More than 40 years have passed since a military coup in Chile deposed the democratically elected government of President Salvador Allende. The death of Allende and the years of military dictatorship that followed have left deep scars in both the country and in Allende's immediate family. In BEYOND MY GRANDFATHER ALLENDE (ALLENDE MI ABUELO ALLENDE), his granddaughter Marcia Tambutti Allende goes in search of Salvador Allende the man.
She attempts to reconstruct the past through informal interviews with her family, quickly discovering that they don't talk about "Chico," as he was affectionately known. Memories of him have been buried deep and seem too painful to drag up. Nevertheless, the filmmaker's aged grandmother slowly but surely becomes accustomed to her compassionate but sharp interviewing style and starts to talk more about Allende, her marriage and her role as the president's wife. Other members of the family, many of whom never knew Allende personally, also start to talk.
Marcia goes in search of family photos and videos, and as a result we get to know the kind of man her grandfather was. The film also provides a thorough impression of the complex political situation of the Allende family over the past 40 years.
"Serves as a unique opportunity for contemporary Chileans—and outsiders, too—to rediscover the deposed leader" —Variety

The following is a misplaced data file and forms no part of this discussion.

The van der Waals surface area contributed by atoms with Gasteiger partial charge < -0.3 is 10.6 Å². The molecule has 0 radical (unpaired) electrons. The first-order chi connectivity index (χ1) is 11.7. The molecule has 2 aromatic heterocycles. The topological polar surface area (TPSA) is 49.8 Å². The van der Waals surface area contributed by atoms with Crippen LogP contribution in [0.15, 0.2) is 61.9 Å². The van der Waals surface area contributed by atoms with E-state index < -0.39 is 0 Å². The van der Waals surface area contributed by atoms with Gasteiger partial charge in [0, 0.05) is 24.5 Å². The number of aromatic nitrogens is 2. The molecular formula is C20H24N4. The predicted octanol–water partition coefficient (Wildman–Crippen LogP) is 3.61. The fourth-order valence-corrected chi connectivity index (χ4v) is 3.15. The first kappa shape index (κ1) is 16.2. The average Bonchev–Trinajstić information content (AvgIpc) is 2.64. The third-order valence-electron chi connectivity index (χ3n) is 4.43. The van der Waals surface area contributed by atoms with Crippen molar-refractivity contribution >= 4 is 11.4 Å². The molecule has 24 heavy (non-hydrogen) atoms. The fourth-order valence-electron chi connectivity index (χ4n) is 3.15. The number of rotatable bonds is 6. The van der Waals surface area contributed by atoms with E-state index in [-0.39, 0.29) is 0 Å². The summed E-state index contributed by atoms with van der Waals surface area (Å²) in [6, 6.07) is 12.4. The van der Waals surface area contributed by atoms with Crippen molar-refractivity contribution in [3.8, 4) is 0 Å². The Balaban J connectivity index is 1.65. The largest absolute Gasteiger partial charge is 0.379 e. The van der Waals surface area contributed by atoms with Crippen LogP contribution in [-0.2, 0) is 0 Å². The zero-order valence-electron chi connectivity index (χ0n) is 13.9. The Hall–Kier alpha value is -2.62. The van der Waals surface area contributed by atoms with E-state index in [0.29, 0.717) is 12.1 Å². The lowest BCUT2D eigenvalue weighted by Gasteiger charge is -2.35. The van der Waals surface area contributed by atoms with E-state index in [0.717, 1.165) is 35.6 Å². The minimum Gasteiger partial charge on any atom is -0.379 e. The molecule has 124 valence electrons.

2016 Cine Latino Minneapolis Saint Paul Film Festival
2016 Cine Las Americas Film Festival
Winner, Golden Eye Documentary Prize, 2015 Cannes Film Festival
2015 Cannes Film Festival, Director's Fortnight
2015 International Documentary Film Festival Amsterdam (IDFA)
2015 Busan International Film Festival Korea
2015 Morelia International Film Festival
2015 London Human Rights Film Festival
2016 Palm Springs International Film Festival
2016 Annapolis International Film Festival
2016 San Francisco International Film Festival
2016 Miami International Film Festival
2016 San Diego Latino Film Festival
2016 Havana Film Festival New York
"The key player is her grandmother, Hortensia ("Tencha")... Frail but lucid and still very elegant, [she] acknowledges her love for her late husband, her suffering at his affairs with other women and her unconditional support for his political ambitions, which involved economic sacrifices to finance his election campaigns. The filming brings up other painful memories, like the tragedy of her daughter Tati's suicide in exile in Cuba during the years of the dictatorship. One can understand how difficult it is to open old wounds, but most viewers will agree the director is right to insist on coaxing out the family truth, before it is too late to put the tale together." —The Hollywood Reporter
"In this treasure hunt, Marcia Tambutti Allende creates a valuable historical testimony, but especially a sensitive and discreet family portrait. A fascinating and intimate documentary." —Trois Couleurs
"After decades of silence, Marcia draws an honest portrait without grandiloquence, taking into account the complexity, irreparable losses and the role of memory in three generations of an injured family." —France Inter